Ogilvy Beijing plants a disposable forest


GreenPeace_Forest.jpgOgilvy Beijing have planted an eye-catching “chopstick forest” for Greenpeace which was on display outside The Place, a popular shopping center in the heart of Beijing.

In a nation where forest resources are already overstretched (China ranks 139th worldwide in forest land per capita), the mass production and consumption of disposable wooden chopsticks – 23 billion pairs in 2009 – places a further unnecessary and heavy burden on limited forest lands.

With the “Disposable Forest‟ campaign Greenpeace aims to raise awareness of the issue and appeal to the Chinese public to reject the use of disposable chopsticks to protect and conserve China‟s deficient forest resources. Over the last several months, Ogilvy worked with Greenpeace, local artist Yinhai Xu and more than 200 volunteers from 20 Chinese universities to collect more than 80,000 pairs of used (and sanitized) disposable wooden chopsticks from restaurants and repurposed them into a forest of chopstick trees that stand approximately 5 meters tall.

Aihong Li, director of Greenpeace’s Forest Protection Program, said: “These trees should have been abundantly green and vibrant, but now they are pieced together with wasteful disposable chopsticks. Our hope is that everyone in China will join us in saying „no‟ to disposable chopsticks to protect our forests.”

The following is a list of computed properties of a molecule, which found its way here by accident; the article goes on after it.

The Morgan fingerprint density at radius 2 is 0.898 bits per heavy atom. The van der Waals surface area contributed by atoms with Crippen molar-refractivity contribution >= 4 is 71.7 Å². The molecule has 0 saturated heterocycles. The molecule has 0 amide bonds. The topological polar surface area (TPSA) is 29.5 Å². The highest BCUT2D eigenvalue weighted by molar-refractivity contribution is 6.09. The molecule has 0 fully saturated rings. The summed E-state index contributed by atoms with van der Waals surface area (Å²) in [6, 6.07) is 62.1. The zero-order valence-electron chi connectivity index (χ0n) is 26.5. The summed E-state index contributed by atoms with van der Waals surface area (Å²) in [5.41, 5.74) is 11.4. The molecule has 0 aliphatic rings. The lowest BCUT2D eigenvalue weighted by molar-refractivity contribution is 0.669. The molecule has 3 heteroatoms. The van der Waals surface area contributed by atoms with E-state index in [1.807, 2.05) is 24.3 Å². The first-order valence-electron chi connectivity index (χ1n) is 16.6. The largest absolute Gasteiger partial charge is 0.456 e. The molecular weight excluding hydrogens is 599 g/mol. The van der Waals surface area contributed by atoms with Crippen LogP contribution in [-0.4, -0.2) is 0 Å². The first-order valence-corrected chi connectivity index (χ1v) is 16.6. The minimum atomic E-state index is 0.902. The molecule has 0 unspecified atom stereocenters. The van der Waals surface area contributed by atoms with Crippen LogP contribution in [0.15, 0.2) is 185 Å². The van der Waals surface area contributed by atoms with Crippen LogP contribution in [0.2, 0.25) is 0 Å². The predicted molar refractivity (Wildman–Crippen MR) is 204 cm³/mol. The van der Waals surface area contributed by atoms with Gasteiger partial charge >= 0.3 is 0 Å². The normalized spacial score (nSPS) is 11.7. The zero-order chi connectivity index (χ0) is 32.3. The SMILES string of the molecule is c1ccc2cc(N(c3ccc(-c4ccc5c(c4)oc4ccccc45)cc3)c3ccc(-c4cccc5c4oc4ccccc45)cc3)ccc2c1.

Bill Chan, Executive Creative Director of O&M Advertising/Beijing, said: “We needed to show the public how these seemingly innocuous disposable chopsticks are placing a great strain on China‟s forests. So we recycled 80,000 pairs and brought them back to life as a chopstick forest. We hope this display will leave an impactful impression on people and ultimately change their behavior.”

Greenpeace staff and volunteers including Xiao Wei, lead singer of the Chinese band “The Catcher in the Rye,” tree maker artist Yinhai Xu, Ogilvy staff and students launched the Disposable Forest to the public and media at an event outside The Place on 18 December. During the event, viewers were invited to sign a board pledging their commitment to refuse to use disposable chopsticks and Greenpeace supported their efforts by giving away hundreds of pairs of eco-friendly, reusable chopsticks. The Disposable Forest will be on display at The Place in Beijing for three days. To expand its audience and impact, plans are in the works for the portable exhibit to be put on show at universities and art galleries around Beijing in the coming months.

The public is also invited to pledge their support and commitment to the cause on a mini-site. Each time a name is added to the petition a green leaf will appear on a tree online: http://act.greenpeace.org.cn/kuaizi/

Doug Schiff, Executive Creative Director of OgilvyOne/Beijing, added: “In the last few years we have worked with Greenpeace in China on several interesting pro bono campaigns to promote forest preservation and the dangers of coal use. For Ogilvy, the Greenpeace partnership gives us a great opportunity to use our communications skills for the good of the environment.”

Over the past four years, Ogilvy Beijing’s campaigns for Greenpeace have included print campaigns, TVCs, online virals, websites and direct marketing pieces.